Of the 7.9 billion people in the world, some live in terribly overcrowded areas and others in areas so remote that they may not see other humans on a regular basis. The United States is a microcosm of this. New Jersey’s density is 1,210 people per square mile. In areas of New York and surrounding areas, the figure is over 50,000. Alaska’s is 1.3.
Greenland is even less densely populated than Alaska, with less than one person per square mile. The island nation is the least densely populated country in the world. (On the other hand, it’s the most densely populated city in the world.)
There are 57.3 million square miles of land on Earth, but 95% of the planet’s human population inhabit just 10% of that land, according to the World Bank. What about the remaining 90% of the land? How sparsely populated are these areas and where are they located?
To identify the least densely populated country on the planet, 24/7 Wall St. looked at World Bank population density data for about 270 countries. Land area information is from the Food and Agriculture Organization of the United Nations. Some of the least densely populated countries are also among the 25 largest countries in the world.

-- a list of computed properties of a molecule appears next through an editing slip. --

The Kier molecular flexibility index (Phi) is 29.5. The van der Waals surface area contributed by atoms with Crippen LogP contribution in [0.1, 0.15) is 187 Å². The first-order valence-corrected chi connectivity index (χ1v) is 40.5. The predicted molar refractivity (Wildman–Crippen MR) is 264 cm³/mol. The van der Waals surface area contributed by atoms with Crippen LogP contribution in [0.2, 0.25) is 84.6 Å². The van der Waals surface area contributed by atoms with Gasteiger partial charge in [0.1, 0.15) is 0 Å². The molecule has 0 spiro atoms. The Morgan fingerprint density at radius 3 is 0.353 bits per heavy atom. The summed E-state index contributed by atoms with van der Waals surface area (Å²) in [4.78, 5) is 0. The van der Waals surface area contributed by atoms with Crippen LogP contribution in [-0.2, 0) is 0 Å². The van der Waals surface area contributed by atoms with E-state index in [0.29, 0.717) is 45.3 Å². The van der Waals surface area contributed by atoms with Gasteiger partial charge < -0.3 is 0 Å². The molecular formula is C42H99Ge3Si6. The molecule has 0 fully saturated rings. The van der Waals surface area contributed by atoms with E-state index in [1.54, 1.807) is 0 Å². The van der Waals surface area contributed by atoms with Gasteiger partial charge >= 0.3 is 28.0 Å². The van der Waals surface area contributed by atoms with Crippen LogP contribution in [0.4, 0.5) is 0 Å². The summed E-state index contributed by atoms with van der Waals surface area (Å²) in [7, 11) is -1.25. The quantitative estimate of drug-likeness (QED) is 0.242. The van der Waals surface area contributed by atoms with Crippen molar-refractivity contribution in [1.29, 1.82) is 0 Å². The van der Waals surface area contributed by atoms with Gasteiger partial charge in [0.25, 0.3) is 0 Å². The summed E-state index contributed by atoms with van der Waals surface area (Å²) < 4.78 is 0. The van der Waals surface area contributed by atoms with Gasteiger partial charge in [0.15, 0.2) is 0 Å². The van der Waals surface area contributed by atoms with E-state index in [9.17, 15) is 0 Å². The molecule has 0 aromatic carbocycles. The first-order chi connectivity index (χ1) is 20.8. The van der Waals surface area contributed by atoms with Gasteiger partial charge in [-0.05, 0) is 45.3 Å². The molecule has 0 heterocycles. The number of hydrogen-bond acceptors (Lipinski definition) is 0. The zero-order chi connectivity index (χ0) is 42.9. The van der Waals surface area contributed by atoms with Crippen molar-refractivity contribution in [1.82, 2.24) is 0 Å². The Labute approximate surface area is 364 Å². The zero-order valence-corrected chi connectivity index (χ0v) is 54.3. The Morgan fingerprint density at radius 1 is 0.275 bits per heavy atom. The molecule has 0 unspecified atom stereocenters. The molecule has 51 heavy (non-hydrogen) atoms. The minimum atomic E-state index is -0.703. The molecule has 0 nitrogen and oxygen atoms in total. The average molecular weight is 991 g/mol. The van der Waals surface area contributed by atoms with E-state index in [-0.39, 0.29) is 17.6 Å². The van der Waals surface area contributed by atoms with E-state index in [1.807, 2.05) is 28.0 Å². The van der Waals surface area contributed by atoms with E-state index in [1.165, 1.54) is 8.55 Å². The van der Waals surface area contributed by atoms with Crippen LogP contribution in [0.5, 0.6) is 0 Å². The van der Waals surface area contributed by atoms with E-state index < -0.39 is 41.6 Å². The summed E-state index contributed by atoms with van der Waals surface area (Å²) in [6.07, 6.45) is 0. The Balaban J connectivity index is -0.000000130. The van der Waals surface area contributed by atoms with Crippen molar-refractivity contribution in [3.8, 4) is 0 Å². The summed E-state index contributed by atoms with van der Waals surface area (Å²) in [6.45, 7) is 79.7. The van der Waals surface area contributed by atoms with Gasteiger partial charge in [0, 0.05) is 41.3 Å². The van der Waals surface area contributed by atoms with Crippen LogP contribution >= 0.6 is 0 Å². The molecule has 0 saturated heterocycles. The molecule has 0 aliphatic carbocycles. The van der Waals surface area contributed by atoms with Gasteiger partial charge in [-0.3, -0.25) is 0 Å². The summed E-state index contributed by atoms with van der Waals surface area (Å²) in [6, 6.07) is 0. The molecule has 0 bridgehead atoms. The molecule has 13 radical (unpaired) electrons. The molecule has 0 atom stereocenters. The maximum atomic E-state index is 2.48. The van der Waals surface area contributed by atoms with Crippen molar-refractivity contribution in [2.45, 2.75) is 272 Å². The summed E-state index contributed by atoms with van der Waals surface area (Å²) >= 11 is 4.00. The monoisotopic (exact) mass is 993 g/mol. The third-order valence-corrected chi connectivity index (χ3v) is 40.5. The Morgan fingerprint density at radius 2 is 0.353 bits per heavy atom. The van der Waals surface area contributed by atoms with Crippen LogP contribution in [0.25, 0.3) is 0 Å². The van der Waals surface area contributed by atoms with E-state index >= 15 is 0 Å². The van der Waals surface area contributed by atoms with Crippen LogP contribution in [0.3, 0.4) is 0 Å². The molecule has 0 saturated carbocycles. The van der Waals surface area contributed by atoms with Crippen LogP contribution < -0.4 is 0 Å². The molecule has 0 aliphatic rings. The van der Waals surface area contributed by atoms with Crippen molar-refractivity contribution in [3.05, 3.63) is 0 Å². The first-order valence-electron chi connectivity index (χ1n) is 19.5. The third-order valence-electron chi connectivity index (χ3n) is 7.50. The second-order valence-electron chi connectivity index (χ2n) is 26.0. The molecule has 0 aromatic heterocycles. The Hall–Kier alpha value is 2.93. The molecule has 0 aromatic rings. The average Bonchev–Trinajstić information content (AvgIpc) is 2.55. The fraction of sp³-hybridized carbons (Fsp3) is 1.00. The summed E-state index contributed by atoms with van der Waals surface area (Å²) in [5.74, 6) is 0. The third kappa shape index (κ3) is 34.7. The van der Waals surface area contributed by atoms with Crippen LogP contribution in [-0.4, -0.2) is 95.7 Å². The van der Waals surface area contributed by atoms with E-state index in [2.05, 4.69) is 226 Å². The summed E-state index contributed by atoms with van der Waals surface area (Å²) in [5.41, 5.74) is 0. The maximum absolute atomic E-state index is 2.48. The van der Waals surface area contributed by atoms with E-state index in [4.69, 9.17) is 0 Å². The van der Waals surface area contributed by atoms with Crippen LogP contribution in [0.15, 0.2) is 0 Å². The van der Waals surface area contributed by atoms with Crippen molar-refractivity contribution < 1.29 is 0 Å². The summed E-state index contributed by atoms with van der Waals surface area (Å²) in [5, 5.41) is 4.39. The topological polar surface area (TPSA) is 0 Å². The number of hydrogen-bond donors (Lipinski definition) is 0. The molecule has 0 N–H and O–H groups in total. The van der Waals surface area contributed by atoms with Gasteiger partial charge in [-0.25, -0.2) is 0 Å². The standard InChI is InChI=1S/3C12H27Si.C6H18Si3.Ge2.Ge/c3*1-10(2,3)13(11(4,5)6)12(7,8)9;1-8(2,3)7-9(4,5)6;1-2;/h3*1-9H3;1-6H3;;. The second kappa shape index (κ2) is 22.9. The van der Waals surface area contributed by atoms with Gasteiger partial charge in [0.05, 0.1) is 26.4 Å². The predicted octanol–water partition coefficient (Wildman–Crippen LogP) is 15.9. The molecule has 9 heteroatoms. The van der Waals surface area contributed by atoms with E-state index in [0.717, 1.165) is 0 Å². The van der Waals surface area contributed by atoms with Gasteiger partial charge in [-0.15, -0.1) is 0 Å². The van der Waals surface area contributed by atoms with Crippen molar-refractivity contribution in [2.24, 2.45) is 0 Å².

Climate and geography play an important role in population density. The least populated areas on Earth tend to be those with limited access to fresh water, including deserts and arctic areas, as well as those with impassable dense rainforests, steep mountains, or those isolated from areas continents by miles of ocean.
In Greenland, the population of 56,367 is spread over 158,476 square miles. But about 80% of these are covered by a massive glacier. The country’s arctic and subarctic temperatures range from the 30s to the 50s in the summer and are consistently below zero in the winter. Most of the population lives on the southwest coast, which has the mildest climate.
Click here for the least densely populated countries in the world